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Burning of Riparian Vegetation Affects Aquatic Habitat

Unburnt riparian vegetation provides shade, filters runoff, is a source of insects and small creatures as fish food, and contributes plant organic matter to the stream. Its dappling effect on the water and its leaves and roots in contact with the water provide cover where biota can hide from predators. It is a landing for birds that feed on stream biota, and for insects maturing from aquatic life stages.

After riparian vegetation has been burnt, streams are more open to light and offer less cover against predators, and less edgewater habitat (i.e. at the edges of the stream).

The extra light on the water stimulates algal growth (and plant growth) in-stream, not only upsetting the plant-insect-fish foodchain if the resident biota are not adapted to eat algae, but also possibly reducing drinking-water quality, and possibly boosting aquatic weed growth. The extra nutrients generally washing into the stream in runoff after fires would exacerbate this effect.

The exposed stream is not protected from heating and cooling, and so often has a larger daily temperature range, with temperature increases of up to 10°C, though this depends on stream size and flow, influx of groundwater, altitude, season, etc.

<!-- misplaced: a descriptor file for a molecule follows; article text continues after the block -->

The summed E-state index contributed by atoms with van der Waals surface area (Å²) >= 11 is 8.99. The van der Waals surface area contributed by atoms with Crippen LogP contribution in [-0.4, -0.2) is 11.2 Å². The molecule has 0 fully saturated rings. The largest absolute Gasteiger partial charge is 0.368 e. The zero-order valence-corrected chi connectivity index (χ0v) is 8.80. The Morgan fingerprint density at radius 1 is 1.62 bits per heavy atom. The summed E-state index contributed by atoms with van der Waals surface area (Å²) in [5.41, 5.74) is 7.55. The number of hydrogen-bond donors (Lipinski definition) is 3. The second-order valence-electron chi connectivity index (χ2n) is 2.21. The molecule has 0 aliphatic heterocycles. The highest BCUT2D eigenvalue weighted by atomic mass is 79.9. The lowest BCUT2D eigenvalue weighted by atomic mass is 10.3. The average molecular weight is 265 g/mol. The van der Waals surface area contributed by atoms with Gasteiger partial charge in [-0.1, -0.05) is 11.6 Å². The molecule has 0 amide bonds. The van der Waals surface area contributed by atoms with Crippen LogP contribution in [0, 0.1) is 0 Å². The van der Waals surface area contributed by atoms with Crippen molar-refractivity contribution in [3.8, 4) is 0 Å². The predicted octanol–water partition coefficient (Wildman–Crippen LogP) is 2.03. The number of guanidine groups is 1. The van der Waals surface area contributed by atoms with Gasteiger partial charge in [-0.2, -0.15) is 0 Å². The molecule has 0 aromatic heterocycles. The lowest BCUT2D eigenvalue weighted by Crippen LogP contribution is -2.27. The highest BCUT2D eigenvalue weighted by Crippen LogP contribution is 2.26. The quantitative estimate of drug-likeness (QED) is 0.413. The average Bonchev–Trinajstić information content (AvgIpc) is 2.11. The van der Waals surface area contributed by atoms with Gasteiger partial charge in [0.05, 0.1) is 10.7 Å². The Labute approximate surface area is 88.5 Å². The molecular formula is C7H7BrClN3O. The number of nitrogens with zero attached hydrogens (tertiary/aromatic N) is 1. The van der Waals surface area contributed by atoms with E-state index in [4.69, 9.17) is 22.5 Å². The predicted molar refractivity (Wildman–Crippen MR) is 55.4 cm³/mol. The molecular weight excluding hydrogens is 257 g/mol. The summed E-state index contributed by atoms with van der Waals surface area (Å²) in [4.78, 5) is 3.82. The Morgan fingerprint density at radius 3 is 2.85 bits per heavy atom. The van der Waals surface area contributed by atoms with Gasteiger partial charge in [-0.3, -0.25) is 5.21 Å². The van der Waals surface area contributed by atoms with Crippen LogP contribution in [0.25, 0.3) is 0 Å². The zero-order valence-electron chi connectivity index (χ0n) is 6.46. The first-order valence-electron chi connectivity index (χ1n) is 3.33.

At higher temperatures, water releases dissolved oxygen, reducing the amount available in the water. As well, dissolved oxygen is used up by the decomposition of organic matter supplied by dead leaves immediately after the fire, and algal and other plant growth in the following months. In some cases low dissolved oxygen levels may become limiting to fish and other aquatic animals.

If temperatures are altered for a long time, the development of insect larvae and fish fry can be affected.

Loss of riparian habitat for terrestrial biota reduces that source of food for in-stream biota.

Loss of the riparian zone also reduces the filtering effect of the riparian vegetation, so more sediment and organic debris are liable to wash into the water after moderate to heavy rain, potentially with great effect on water quality.